Wednesday, April 22, 2015

Gas! Gas!

The other big historical anniversary right now is the Great War. And what happened 100 years ago today needs to be mentioned. On April 22, 1915, the Second Battle of Ypres began - it was a very important battle, because it marked the first successful use of poison gas in WWI. The Germans opened the attack by releasing a great mass of chlorine gas - they had it in canisters that they opened by hand, and hoped the wind would carry it over the French lines. It did (though it also poisoned a good number of Germans) - it devastated the soldiers in the front lines, and caused a huge gap to open in the lines. But the Germans weren't prepared to exploit the opening - they didn't have reserves ready to attack, whether because they didn't think the gas would work that well, or because they were as afraid of it as the French, I don't know. In any case, the hole opened, but by the time the Germans attacked, the Allies were able to close the gap. And just like that, they were back to regular trench warfare, and the battle continued another month and another 100,000 or so casualties for both sides.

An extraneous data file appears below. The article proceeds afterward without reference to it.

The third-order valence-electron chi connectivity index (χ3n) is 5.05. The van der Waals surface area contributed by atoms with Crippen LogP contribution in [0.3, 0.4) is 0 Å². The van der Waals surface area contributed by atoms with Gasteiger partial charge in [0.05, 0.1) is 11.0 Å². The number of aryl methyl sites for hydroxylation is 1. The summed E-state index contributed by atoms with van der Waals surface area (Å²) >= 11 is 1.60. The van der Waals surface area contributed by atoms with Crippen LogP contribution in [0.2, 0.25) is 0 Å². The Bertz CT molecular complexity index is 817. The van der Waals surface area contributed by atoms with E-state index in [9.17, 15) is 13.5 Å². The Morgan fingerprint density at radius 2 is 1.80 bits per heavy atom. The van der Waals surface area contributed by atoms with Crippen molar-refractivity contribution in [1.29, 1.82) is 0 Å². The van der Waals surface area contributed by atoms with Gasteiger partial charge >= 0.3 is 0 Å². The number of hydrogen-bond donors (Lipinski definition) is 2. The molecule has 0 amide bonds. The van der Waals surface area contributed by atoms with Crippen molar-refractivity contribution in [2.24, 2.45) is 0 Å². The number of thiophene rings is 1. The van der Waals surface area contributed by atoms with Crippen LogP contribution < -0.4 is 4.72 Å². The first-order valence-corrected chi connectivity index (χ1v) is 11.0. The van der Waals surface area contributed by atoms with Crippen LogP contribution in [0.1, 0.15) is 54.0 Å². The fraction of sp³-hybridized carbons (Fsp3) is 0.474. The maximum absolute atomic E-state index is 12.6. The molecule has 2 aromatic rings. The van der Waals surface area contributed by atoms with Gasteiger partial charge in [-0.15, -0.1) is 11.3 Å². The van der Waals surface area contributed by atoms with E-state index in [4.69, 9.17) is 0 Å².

On a tactical level, it was WWI in miniature - a new method of attack that did, in fact, break the stalemate, but that couldn't be exploited, followed by endless repetitions of the same tactic, that couldn't work again. Almost from the start, certain Canadians realized they could protect themselves from the gas by pissing on cloth and breathing through it - it didn't take long for word to get around, and then for gas masks to be distributed. These defenses were never enough to prevent the horrors of gas warfare, but they were enough to negate it as an offensive tactic. It just became another horrible way to die. And everyone kept doing it - the Germans tried again on the 24th of April, with some success, but never enough to break through. After that, everyone started using gas, but it was never decisive again. Just another method of killing, that usually caused as much trouble for the attackers as the defenders (since the gas hangs around in trenches, and you have to advance through it). It is one of the many things that made this war one of the most horrifying things human beings have done to one another, made trench warfare a sustained hell on earth. And, after April 22, 1915, never really accomplishing anything of military importance.

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